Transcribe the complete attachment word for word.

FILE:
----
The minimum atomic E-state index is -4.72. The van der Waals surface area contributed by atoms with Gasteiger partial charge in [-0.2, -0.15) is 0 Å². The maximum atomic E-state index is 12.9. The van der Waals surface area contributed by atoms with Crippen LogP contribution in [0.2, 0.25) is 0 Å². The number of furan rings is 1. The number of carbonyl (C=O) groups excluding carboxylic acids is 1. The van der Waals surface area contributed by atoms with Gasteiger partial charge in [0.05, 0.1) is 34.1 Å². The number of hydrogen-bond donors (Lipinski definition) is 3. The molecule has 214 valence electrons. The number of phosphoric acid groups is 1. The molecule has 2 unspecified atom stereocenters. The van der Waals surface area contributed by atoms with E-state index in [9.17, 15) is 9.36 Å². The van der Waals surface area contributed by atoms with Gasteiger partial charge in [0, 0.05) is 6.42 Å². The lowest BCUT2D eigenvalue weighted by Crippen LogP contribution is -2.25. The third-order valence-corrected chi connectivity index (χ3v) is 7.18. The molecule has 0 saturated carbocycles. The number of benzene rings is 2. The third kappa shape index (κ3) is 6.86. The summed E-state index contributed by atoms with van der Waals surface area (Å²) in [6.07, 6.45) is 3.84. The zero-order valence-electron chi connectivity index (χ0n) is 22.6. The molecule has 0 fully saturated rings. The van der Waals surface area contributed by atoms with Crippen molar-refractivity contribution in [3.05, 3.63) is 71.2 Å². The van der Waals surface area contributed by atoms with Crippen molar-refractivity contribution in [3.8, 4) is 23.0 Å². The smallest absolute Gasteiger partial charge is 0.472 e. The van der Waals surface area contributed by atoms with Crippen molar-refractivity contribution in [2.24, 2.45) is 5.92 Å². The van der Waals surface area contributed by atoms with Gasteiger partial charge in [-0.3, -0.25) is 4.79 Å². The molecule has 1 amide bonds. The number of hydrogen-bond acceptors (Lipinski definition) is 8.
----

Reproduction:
The minimum atomic E-state index is -4.72. The van der Waals surface area contributed by atoms with Gasteiger partial charge in [-0.2, -0.15) is 0 Å². The maximum atomic E-state index is 12.9. The van der Waals surface area contributed by atoms with Crippen LogP contribution in [0.2, 0.25) is 0 Å². The number of furan rings is 1. The number of carbonyl (C=O) groups excluding carboxylic acids is 1. The van der Waals surface area contributed by atoms with Gasteiger partial charge in [0.05, 0.1) is 34.1 Å². The number of hydrogen-bond donors (Lipinski definition) is 3. The molecule has 214 valence electrons. The number of phosphoric acid groups is 1. The molecule has 2 unspecified atom stereocenters. The van der Waals surface area contributed by atoms with E-state index in [9.17, 15) is 9.36 Å². The van der Waals surface area contributed by atoms with Gasteiger partial charge in [0, 0.05) is 6.42 Å². The lowest BCUT2D eigenvalue weighted by Crippen LogP contribution is -2.25. The third-order valence-corrected chi connectivity index (χ3v) is 7.18. The molecule has 0 saturated carbocycles. The number of benzene rings is 2. The third kappa shape index (κ3) is 6.86. The summed E-state index contributed by atoms with van der Waals surface area (Å²) in [6.07, 6.45) is 3.84. The zero-order valence-electron chi connectivity index (χ0n) is 22.6. The molecule has 0 fully saturated rings. The van der Waals surface area contributed by atoms with Crippen molar-refractivity contribution in [3.05, 3.63) is 71.2 Å². The van der Waals surface area contributed by atoms with Crippen molar-refractivity contribution in [3.8, 4) is 23.0 Å². The smallest absolute Gasteiger partial charge is 0.472 e. The van der Waals surface area contributed by atoms with Crippen molar-refractivity contribution in [2.24, 2.45) is 5.92 Å². The van der Waals surface area contributed by atoms with Gasteiger partial charge in [-0.3, -0.25) is 4.79 Å². The molecule has 1 amide bonds. The number of hydrogen-bond acceptors (Lipinski definition) is 8.